The Disruptive Agricultural Technology (DAT) Challenge and Conference aims to provide a forum to discuss the opportunities offered by disruptive digital technologies to increase productivity, and access to services and markets in the agricultural sector.
The Ministries of Agriculture and that of Information in partnership with World Bank Group, Korea-World Bank Partnership Facility, Kuza Technologies, Dalberg and the United Nations is convening more than 200 key stakeholders to share experiences, discuss challenges and create new ideas for scaling disruptive agritech innovations in Kenya in three years.
The Nairobi knowledge and innovation challenge conference which is happening today and will end tomorrow is about scaling up disruptive digital technologies in the agricultural sector in Kenya.
Disrupting Kenya’s agricultural value chains and food systems is necessary to keep up with the rising demand for food, feed and fibre emanating from a rapidly growing population, increased effects of climate change and rising urbanization. The country’s food production will therefore need to grow by 75 per cent by 2030, according to the Institute of Security Studies.
RELATED NEWS: Kenya to host international farm tech expo in September
Agritech presents exciting opportunities for Kenya to leapfrog the agricultural transformation needed to meet these needs. According to McKinsey research, Kenya accounts for nearly 25 per cent percent of all agritech start-ups in Africa and has a vibrant agriculture sector that is ripe to capitalize on digital technologies and innovations to support agricultural transformation and the government’s Big 4 Agenda.
Scaling up the impact of digital and disruptive technologies on Kenyan agriculture requires a new approach; one that involves innovative program design and systematic investment in the knowledge, innovation and incubation ecosystem in the country. Examples of agritech innovations include: precision agriculture, internet-of-things, drones, crop and soil sensing, weed sensing, disease sensing and fintech solutions.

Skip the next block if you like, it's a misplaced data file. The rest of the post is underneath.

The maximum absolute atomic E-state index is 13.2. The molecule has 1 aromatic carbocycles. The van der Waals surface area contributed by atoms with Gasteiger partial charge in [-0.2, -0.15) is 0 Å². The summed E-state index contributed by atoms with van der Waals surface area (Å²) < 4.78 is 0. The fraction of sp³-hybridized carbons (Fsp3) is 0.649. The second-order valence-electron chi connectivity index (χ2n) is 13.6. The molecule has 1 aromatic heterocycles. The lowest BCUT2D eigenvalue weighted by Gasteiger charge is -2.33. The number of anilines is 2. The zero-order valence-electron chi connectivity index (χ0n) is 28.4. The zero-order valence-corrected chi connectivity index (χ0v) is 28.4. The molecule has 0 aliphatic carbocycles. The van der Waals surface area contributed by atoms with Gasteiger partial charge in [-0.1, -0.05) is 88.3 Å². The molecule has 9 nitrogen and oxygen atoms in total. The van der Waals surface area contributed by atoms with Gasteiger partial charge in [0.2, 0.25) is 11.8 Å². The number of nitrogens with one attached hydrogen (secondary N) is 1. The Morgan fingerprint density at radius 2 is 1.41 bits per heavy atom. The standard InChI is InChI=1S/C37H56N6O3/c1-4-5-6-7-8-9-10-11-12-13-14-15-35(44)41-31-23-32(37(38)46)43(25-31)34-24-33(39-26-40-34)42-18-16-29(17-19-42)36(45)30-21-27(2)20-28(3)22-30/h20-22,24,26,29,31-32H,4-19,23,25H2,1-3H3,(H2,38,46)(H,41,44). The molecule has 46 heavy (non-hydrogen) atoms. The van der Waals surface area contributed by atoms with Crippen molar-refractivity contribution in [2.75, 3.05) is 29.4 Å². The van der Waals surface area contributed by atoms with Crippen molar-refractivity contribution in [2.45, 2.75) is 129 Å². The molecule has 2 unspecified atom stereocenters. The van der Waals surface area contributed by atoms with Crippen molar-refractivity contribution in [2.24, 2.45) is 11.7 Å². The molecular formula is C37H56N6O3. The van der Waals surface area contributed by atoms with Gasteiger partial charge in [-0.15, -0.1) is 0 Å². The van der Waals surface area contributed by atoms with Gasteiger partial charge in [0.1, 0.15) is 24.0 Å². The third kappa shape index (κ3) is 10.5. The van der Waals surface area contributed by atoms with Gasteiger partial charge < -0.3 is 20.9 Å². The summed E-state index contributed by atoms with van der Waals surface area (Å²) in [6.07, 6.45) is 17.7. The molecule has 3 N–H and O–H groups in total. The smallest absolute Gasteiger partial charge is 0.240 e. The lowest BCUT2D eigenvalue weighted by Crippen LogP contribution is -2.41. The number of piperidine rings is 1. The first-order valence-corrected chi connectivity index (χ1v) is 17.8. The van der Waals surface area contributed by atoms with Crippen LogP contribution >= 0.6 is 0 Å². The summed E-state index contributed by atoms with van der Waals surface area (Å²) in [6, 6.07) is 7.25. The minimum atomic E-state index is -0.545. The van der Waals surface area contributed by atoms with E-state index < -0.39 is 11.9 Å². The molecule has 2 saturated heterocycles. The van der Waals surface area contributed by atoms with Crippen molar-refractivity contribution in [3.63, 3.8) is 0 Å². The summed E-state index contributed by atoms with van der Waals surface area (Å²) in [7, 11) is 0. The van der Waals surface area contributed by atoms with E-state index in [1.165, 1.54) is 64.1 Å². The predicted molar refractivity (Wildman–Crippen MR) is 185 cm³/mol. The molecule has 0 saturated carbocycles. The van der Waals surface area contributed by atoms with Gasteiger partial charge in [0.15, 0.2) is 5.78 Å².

RELATED NEWS: Report: Kenya and Nigeria tops in the Agri-Tech Startup markets in Africa
Digital platforms link the smallest of agricultural businesses to buyers, allow better prices, increasing their incomes by about 50 per cent. In designing and scaling market platforms in agriculture, companies need to make six strategic decisions around: model, crops, buyers, transport and logistics, farmer engagement, financial services and payments.
Over the next three years, the World Bank Group working with national, regional and international partners plans to create Africa’s first agritech incubator located in Kenya. The incubator will scale up agritech innovations by connecting over one million Kenyan farmers to a digital platform – for market access, production information, and financial services.
“Digital innovation is creating unprecedented opportunities for Africa to grow its economy. Through the One Million Farmer Initiative, the World Bank Group and its partners will harness the power of innovation in Kenya to vastly improve food security and farmer incomes,” says Parmesh Shah, World Bank Global Lead for Rural Livelihoods and Agricultural Jobs.
RELATED NEWS: Report: agri-tech companies earns Kenya Sh1.3bn foreign investment
During the conference, industry experts will engage the agritech innovators and policymakers on feasible and scalable digital solutions. They will explore solutions of market price information and linkages, alternative sources of energy, mechanization enabled by the internet-of-things, tailor-made services for access to credit, savings, insurance and payments, remote sensing, drones, machine learning, block chain, and agriculture intelligence.
Preceding the conference is an agritech innovators’ entrepreneurship bootcamp that will bring to light more than 20 disruptive start-ups working on various aspects of agricultural value chains that have the potential to scale.